Safari: Part 1 (click here)
Rapa, one of the orphaned baby elephants at The David Sheldrick Wildlife Trust (DSWT) is a very cheeky boy. When he’s not butting in on the games of his peers, he’s getting his well-behaved companions into trouble or devising ways to snag extra milk bottles at feeding time. The keepers’ diaries are littered with “Rapa was naughty today” and “Rapa was told off by the older girls.” It is no wonder that he, along with a few other young mischief-makers at the elephant orphanage, were prudently kept away from a recent group of distinguished visitors, including Kenya’s and Japan’s First Ladies, Margaret Kenyatta and Akie Abe, respectively. So, naturally, my husband and I had to foster Rapa and two more elephants besides. And then, visiting the Kenya-based orphanage, with our friend, Kelly Vitko, a fellow foster parent, became a must. It was the impetus for our entire trip to Africa.
Currently, there are 31 baby elephants being cared for at the Trust’s nursery tucked into a corner of Kenya’s Nairobi National Park. As part of the DSWT’s Orphans Project, they are hand-reared there for the first two to three years of their lives, during which time they are completely milk-dependent. Without intervention, they would die in the wild. When they are strong enough, they are brought to one of three relocation units in the much larger Tsavo East and Chyulu Hills National Parks where they are gradually re-introduced into the wild.
Established in 1977 by Dr. Daphne Sheldrick DBE in memory of her late husband, David Sheldrick MBE, a pioneer game warden, the DSWT is the world’s most successful orphan-elephant rescue and rehabilitation center. To date, the Trust has raised 190 elephants who in turn have delivered 22 wild-born babies. One of the females, Lisa, is now 30 years old. “She came with a broken leg which has healed in such a way that she isn’t that debilitated anymore,” reveals Sheldrick’s younger daughter, Angela, who runs the trust. “She’s had five wild-born babies which she shared with us. And her first wild-born baby came back with her calf as well. So, we are great-grandparents and that’s when you can really measure the success of this project.”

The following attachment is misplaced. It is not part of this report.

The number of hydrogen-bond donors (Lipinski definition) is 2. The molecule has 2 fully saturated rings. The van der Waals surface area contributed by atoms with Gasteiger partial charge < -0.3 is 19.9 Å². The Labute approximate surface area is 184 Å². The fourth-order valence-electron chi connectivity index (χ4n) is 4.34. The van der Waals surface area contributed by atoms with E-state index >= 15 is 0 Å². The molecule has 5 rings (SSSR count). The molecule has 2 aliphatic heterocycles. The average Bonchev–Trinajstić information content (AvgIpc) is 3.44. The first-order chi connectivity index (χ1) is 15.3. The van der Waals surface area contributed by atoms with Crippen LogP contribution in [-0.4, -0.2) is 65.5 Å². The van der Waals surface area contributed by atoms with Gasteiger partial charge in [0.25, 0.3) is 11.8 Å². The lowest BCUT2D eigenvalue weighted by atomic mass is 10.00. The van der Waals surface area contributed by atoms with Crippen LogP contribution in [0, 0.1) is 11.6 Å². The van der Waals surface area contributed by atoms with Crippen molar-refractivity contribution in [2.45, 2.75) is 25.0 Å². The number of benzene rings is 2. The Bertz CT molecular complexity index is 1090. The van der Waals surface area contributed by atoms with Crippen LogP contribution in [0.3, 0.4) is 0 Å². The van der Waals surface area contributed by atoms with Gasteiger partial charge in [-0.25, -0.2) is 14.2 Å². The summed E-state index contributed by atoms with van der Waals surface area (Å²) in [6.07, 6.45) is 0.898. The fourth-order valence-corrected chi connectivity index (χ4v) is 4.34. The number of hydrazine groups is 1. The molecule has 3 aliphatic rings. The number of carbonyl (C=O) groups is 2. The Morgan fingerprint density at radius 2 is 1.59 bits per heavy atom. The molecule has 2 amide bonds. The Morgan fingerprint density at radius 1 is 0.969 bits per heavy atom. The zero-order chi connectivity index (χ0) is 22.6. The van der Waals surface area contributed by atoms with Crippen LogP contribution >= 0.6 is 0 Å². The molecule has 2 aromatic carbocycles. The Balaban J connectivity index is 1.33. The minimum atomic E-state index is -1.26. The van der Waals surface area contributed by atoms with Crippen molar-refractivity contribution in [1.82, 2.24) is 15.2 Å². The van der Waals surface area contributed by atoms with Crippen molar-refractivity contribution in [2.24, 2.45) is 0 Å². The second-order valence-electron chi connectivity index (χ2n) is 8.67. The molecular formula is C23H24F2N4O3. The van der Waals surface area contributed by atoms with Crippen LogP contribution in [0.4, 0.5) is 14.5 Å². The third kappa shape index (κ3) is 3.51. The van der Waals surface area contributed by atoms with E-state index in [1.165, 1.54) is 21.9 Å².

All of the baby elephants at the DSWT have been orphaned or abandoned as a result of human activity. Mostly, their mothers have been killed by poachers or the calves have fallen down wells or manholes or become victims of indiscriminate snares. Their rescues are invariably dramatic and the babies are left traumatized by the loss of their families. The infants enter a period of deep grieving for their lost loved ones which can last for months. Survival hangs in the balance during this time as not all calves retain the will to live. “Raising an elephant is a difficult undertaking,” explains Angela. “They are very fragile, needing care 24/7 and things can go wrong very rapidly. Probably more important than the milk is the husbandry – replacing that lost elephant family – because elephants are all about family and nurturing and one’s got to instill that will to live once again in these orphaned baby elephants.”
Like human children, baby elephants need toys and stimulation. All sorts of distractions are built in the infants’ daily routine including walks in varied surroundings and play time with all kinds of toys, manmade and natural. It is cause for celebration when a baby elephant plays for the first time for the lifted spirit signals a reasonable chance of survival.
To that end, the orphans have a minder that provides around-the-clock care. Each elephant sleeps in its own stockade alongside one of 58 trained carers who tend to them on a rotational basis so as to prevent the formation of too strong an attachment to a single individual. The resident elephants help with rehabilitation too as the females are instinctively maternal, even the young ones. Eventually, with humans acting as stand-ins for their mothers and with the aid of their peers, the majority of the surviving orphans recover to become fully functional wild elephants again.